Being socially aware as an adult is tough enough. But for kids? Well, as a parent, I can say that it’s even harder for them.
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That doesn’t mean they’ll necessarily let you know if they’re struggling with all that’s going on right now. My children exhibit very different (sometimes deceptively nonchalant) responses to everything happening in the world. When one’s concerned, the other isn’t—and vice versa. Yet, I know they’re affected even if they don’t say so.
Statistics support my “momtuition.” According to research from C.S. Mott Children’s Hospital, almost half of parents said their teen’s mental health had been negatively impacted since the beginning of the COVID-19 pandemic. And last year brought more stress than a life-changing pandemic—we also faced social and political unrest.
So how can you balance the need to help your kids consider the perspectives of others and remain socially aware while also protecting them from some of the stressors of modern life? As the saying goes, it ain’t easy. However, I’ve found that boosting my girls’ social awareness, compassion, and empathy boils down to embracing a few practices:
1. Talk about TikTok (& Other Social Media Platforms)
Is TikTok your favorite social platform? No? Guess what: It’s time to get TikTok-savvy anyway. (No dancing required, thank goodness.)
Your kids are learning about current events and building their values not only from what they hear at home but also from the messaging they soak up through social media. The information pushed to them by influencers on TikTok, Instagram, Snapchat, and (to a lesser extent) Facebook informs their beliefs.
Help your kids realize that just because four or five million people are “liking” things doesn’t mean your children have to share those same values. They should acknowledge and think about those values, but they can still come to their own conclusions. Critical thinking is a skill that’s hard to hone when you’re bombarded by social media, but kids can practice it with your help.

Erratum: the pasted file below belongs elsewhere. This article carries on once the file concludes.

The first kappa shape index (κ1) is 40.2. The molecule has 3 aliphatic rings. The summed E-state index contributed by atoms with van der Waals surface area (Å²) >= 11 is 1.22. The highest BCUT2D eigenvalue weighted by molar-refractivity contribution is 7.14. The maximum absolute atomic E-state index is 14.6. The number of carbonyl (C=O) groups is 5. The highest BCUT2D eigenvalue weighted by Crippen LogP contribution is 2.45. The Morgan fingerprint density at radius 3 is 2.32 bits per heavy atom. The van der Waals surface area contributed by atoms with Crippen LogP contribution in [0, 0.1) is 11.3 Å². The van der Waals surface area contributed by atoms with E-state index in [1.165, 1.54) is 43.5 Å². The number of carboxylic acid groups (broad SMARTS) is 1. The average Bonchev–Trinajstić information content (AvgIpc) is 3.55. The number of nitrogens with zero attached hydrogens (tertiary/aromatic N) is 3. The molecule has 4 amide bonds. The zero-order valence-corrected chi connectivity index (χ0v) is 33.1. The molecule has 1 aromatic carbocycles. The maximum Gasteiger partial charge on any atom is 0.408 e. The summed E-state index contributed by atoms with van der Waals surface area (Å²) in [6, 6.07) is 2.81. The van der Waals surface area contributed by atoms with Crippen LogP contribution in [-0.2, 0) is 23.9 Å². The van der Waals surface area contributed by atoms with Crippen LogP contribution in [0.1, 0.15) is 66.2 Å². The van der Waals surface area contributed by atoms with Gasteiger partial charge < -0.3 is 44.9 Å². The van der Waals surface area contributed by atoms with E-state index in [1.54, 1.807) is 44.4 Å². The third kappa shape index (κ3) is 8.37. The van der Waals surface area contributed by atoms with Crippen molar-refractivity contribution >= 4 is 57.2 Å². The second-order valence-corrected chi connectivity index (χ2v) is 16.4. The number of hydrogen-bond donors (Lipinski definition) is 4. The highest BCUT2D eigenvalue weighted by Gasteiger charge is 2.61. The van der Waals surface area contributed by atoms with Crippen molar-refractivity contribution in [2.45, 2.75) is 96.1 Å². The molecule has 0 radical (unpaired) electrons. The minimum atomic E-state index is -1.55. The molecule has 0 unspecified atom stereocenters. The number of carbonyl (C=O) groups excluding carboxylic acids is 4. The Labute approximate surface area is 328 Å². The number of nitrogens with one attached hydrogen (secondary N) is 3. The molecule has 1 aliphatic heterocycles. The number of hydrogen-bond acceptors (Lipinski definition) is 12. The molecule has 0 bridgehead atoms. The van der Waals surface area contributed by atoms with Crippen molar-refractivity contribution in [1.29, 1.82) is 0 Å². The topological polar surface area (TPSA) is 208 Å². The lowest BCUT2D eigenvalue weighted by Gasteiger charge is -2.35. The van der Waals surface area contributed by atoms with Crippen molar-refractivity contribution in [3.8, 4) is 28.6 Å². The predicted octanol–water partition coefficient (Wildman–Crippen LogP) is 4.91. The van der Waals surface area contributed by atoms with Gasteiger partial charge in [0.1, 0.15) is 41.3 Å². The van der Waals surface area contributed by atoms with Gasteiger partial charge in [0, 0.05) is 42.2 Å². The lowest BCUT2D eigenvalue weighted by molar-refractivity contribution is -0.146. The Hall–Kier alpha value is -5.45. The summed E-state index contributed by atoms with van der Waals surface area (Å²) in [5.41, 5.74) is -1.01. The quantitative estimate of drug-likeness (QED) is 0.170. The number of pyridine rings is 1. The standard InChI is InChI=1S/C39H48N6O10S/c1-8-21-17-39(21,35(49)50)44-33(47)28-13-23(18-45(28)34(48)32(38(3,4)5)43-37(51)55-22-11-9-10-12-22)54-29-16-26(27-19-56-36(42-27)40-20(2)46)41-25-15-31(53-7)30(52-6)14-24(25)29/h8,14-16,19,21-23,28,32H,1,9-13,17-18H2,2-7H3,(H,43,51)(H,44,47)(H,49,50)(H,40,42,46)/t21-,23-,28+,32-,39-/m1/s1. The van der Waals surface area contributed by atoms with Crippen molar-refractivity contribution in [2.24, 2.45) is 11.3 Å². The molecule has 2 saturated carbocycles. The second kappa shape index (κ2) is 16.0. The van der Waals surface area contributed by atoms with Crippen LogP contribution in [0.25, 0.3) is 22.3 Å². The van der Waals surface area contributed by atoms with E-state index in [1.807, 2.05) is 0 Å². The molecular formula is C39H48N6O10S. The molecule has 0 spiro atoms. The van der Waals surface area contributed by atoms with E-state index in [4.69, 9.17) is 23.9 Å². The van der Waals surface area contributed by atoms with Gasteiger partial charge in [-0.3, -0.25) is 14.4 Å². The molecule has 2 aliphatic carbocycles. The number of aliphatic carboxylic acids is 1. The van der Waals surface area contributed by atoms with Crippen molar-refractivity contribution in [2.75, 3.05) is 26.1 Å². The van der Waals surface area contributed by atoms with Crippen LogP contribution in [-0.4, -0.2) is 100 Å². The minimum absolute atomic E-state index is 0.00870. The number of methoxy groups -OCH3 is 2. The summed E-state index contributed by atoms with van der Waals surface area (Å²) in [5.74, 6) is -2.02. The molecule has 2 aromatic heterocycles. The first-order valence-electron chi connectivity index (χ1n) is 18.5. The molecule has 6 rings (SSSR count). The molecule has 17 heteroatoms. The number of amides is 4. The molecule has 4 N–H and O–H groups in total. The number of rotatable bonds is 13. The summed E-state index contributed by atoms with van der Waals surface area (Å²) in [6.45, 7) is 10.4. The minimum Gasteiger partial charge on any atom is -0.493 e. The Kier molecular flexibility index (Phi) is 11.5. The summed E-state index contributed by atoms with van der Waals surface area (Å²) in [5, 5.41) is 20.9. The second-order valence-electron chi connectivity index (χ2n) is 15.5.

2. Stress That Language Matters
Speaking of social media, what your kids post can haunt or help them. Although I don’t want to censor my kids’ musical leanings or opinions, I do remind them that the words in the songs they choose (and the videos they film) can have repercussions later.
Again, I’m not suggesting that you take a heavy-handed approach. Be understanding. We were all young once, and being young means seeing things with fresh eyes. At the same time, it can also mean not realizing how much power one viral Instagram Reel can have.
Oh, and you might want to recommend that they get back to offline education in order to boost their language. My younger daughter’s teacher makes a point of selecting books written by people of color for the class to read. I love the idea of challenging kids by improving their self-awareness and the awareness of others by immersing themselves in stories told by authors from diverse backgrounds.
3. Be Transparent about Current Issues
I don’t love talking about some of the things that are happening in our world right now, particularly at home. Shouldn’t home be a place of peace and a respite from the turmoil outside? However, it’s not fair to ignore what’s going on, especially when your kids already know bits and pieces from the aforementioned social sites.
When I was a kid, I read the paper or watched the news with my family. We often learned what was happening at the same time. Now, children often know of major events before you do. So it’s critical that you stay on top of what they’ve heard and try to piece it all together as a family.
As you know (and have probably experienced firsthand), your family members won’t always agree on solutions to the world’s problems. However, by listening to your kids and asking them about their own beliefs, you’ll help them become more thoughtful in their intentions.
4. Showcase Your Own Social Awareness
Kids are tremendously perceptive. If you aren’t socially aware, they’ll notice. Therefore, if you want to raise socially aware young people, you need to be a role model.
In our house, I make a point of talking about people in need and how we have an obligation to help one another. This isn’t just because I care about giving back—which I do. It’s also because I’m the owner of a business. As the kids of a CEO, my daughters shouldn’t feel like they’re “better” than someone else. We’re very blessed and fortunate. Nonetheless, my job title doesn’t make our family entitled. It just means that we have the opportunity (and obligation) to serve the public in substantial ways.
Thought your kids weren’t ready for conversations about race, gender identity, sexual orientation, disabilities, and even the pandemic? They’re having them with each other and online. The sooner you get into the mix, the better. That way, you and your kids can find out together that despite all the differences in the world, we’re all surprisingly—and gloriously—alike.